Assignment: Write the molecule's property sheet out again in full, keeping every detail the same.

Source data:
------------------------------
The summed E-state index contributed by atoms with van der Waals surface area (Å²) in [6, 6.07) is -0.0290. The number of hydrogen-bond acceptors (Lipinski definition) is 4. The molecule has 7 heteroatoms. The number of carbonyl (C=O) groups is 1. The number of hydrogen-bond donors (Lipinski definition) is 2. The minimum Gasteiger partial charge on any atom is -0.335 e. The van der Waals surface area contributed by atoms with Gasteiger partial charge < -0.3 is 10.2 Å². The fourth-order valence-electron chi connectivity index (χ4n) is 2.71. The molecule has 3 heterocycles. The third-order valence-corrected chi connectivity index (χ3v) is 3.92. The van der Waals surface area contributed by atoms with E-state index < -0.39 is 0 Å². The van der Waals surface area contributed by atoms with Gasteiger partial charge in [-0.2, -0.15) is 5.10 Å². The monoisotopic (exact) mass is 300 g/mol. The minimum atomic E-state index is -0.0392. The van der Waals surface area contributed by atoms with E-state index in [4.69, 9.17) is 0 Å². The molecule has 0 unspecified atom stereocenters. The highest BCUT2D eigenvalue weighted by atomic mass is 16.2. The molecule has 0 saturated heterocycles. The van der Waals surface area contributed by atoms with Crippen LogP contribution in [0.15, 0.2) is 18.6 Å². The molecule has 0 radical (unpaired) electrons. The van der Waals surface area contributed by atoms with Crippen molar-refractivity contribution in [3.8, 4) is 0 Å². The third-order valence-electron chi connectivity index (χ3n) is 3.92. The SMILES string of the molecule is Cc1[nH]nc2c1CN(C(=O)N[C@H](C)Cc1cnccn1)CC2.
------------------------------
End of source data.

The summed E-state index contributed by atoms with van der Waals surface area (Å²) in [6, 6.07) is -0.0290. The number of hydrogen-bond acceptors (Lipinski definition) is 4. The molecule has 7 heteroatoms. The number of carbonyl (C=O) groups is 1. The number of hydrogen-bond donors (Lipinski definition) is 2. The minimum Gasteiger partial charge on any atom is -0.335 e. The van der Waals surface area contributed by atoms with Gasteiger partial charge < -0.3 is 10.2 Å². The fourth-order valence-electron chi connectivity index (χ4n) is 2.71. The molecule has 3 heterocycles. The third-order valence-corrected chi connectivity index (χ3v) is 3.92. The van der Waals surface area contributed by atoms with E-state index < -0.39 is 0 Å². The van der Waals surface area contributed by atoms with Gasteiger partial charge in [-0.2, -0.15) is 5.10 Å². The monoisotopic (exact) mass is 300 g/mol. The minimum atomic E-state index is -0.0392. The van der Waals surface area contributed by atoms with E-state index in [4.69, 9.17) is 0 Å². The molecule has 0 unspecified atom stereocenters. The highest BCUT2D eigenvalue weighted by atomic mass is 16.2. The molecule has 0 saturated heterocycles. The van der Waals surface area contributed by atoms with Crippen LogP contribution in [0.15, 0.2) is 18.6 Å². The molecule has 0 radical (unpaired) electrons. The van der Waals surface area contributed by atoms with Crippen molar-refractivity contribution in [3.8, 4) is 0 Å². The third-order valence-electron chi connectivity index (χ3n) is 3.92. The SMILES string of the molecule is Cc1[nH]nc2c1CN(C(=O)N[C@H](C)Cc1cnccn1)CC2.